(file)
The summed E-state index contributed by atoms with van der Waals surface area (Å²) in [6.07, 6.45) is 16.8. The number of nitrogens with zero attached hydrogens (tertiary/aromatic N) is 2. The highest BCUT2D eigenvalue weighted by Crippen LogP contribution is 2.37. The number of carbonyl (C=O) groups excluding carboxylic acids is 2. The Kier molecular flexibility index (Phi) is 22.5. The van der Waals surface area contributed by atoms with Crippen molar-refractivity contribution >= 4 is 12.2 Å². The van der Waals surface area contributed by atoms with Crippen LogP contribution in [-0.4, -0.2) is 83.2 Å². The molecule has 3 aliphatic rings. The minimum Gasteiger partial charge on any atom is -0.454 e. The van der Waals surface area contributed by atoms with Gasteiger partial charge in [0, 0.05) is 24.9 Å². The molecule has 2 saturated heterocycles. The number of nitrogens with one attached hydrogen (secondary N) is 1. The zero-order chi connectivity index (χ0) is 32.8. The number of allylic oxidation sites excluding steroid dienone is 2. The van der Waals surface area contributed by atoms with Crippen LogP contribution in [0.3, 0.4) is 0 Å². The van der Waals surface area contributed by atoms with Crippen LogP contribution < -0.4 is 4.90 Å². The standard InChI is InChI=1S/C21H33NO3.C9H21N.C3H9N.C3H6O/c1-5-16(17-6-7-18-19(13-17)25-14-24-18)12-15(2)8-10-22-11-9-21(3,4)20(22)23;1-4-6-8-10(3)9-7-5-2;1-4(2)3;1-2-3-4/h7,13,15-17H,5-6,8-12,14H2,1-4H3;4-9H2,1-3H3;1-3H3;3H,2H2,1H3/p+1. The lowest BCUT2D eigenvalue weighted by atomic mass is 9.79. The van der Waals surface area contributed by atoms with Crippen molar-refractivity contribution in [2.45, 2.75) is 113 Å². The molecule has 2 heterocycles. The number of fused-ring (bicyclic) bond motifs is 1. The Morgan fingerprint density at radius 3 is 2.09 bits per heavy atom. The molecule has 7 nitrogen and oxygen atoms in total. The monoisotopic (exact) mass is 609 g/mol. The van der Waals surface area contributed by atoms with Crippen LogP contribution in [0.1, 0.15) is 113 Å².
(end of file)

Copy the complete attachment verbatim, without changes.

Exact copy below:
The summed E-state index contributed by atoms with van der Waals surface area (Å²) in [6.07, 6.45) is 16.8. The number of nitrogens with zero attached hydrogens (tertiary/aromatic N) is 2. The highest BCUT2D eigenvalue weighted by Crippen LogP contribution is 2.37. The number of carbonyl (C=O) groups excluding carboxylic acids is 2. The Kier molecular flexibility index (Phi) is 22.5. The van der Waals surface area contributed by atoms with Crippen molar-refractivity contribution >= 4 is 12.2 Å². The van der Waals surface area contributed by atoms with Crippen LogP contribution in [-0.4, -0.2) is 83.2 Å². The molecule has 3 aliphatic rings. The minimum Gasteiger partial charge on any atom is -0.454 e. The van der Waals surface area contributed by atoms with Gasteiger partial charge in [0, 0.05) is 24.9 Å². The molecule has 2 saturated heterocycles. The number of nitrogens with one attached hydrogen (secondary N) is 1. The zero-order chi connectivity index (χ0) is 32.8. The number of allylic oxidation sites excluding steroid dienone is 2. The van der Waals surface area contributed by atoms with Crippen LogP contribution in [0.3, 0.4) is 0 Å². The van der Waals surface area contributed by atoms with Crippen LogP contribution < -0.4 is 4.90 Å². The standard InChI is InChI=1S/C21H33NO3.C9H21N.C3H9N.C3H6O/c1-5-16(17-6-7-18-19(13-17)25-14-24-18)12-15(2)8-10-22-11-9-21(3,4)20(22)23;1-4-6-8-10(3)9-7-5-2;1-4(2)3;1-2-3-4/h7,13,15-17H,5-6,8-12,14H2,1-4H3;4-9H2,1-3H3;1-3H3;3H,2H2,1H3/p+1. The lowest BCUT2D eigenvalue weighted by atomic mass is 9.79. The van der Waals surface area contributed by atoms with Crippen molar-refractivity contribution in [2.45, 2.75) is 113 Å². The molecule has 2 heterocycles. The number of fused-ring (bicyclic) bond motifs is 1. The Morgan fingerprint density at radius 3 is 2.09 bits per heavy atom. The molecule has 7 nitrogen and oxygen atoms in total. The monoisotopic (exact) mass is 609 g/mol. The van der Waals surface area contributed by atoms with Crippen LogP contribution in [0.1, 0.15) is 113 Å².